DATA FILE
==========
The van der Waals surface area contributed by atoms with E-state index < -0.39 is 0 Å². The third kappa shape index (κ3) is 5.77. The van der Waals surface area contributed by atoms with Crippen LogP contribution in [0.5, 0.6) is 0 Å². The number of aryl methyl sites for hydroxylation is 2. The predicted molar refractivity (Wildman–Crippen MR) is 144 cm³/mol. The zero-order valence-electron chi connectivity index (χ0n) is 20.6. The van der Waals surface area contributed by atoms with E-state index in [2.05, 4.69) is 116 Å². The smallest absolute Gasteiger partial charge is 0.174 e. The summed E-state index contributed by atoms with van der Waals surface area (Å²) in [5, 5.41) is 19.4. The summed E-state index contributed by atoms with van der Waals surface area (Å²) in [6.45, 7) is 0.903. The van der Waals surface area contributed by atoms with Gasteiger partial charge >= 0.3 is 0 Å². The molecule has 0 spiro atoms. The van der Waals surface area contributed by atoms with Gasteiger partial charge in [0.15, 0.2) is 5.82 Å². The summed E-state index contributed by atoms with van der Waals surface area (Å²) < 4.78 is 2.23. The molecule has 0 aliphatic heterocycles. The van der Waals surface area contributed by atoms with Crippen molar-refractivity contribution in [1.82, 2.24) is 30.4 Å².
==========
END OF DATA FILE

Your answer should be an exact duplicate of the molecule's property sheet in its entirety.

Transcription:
The van der Waals surface area contributed by atoms with E-state index < -0.39 is 0 Å². The third kappa shape index (κ3) is 5.77. The van der Waals surface area contributed by atoms with Crippen LogP contribution in [0.5, 0.6) is 0 Å². The number of aryl methyl sites for hydroxylation is 2. The predicted molar refractivity (Wildman–Crippen MR) is 144 cm³/mol. The zero-order valence-electron chi connectivity index (χ0n) is 20.6. The van der Waals surface area contributed by atoms with E-state index in [2.05, 4.69) is 116 Å². The smallest absolute Gasteiger partial charge is 0.174 e. The summed E-state index contributed by atoms with van der Waals surface area (Å²) in [5, 5.41) is 19.4. The summed E-state index contributed by atoms with van der Waals surface area (Å²) in [6.45, 7) is 0.903. The van der Waals surface area contributed by atoms with Gasteiger partial charge >= 0.3 is 0 Å². The molecule has 0 spiro atoms. The van der Waals surface area contributed by atoms with Gasteiger partial charge in [0.15, 0.2) is 5.82 Å². The summed E-state index contributed by atoms with van der Waals surface area (Å²) < 4.78 is 2.23. The molecule has 0 aliphatic heterocycles. The van der Waals surface area contributed by atoms with Crippen molar-refractivity contribution in [1.82, 2.24) is 30.4 Å².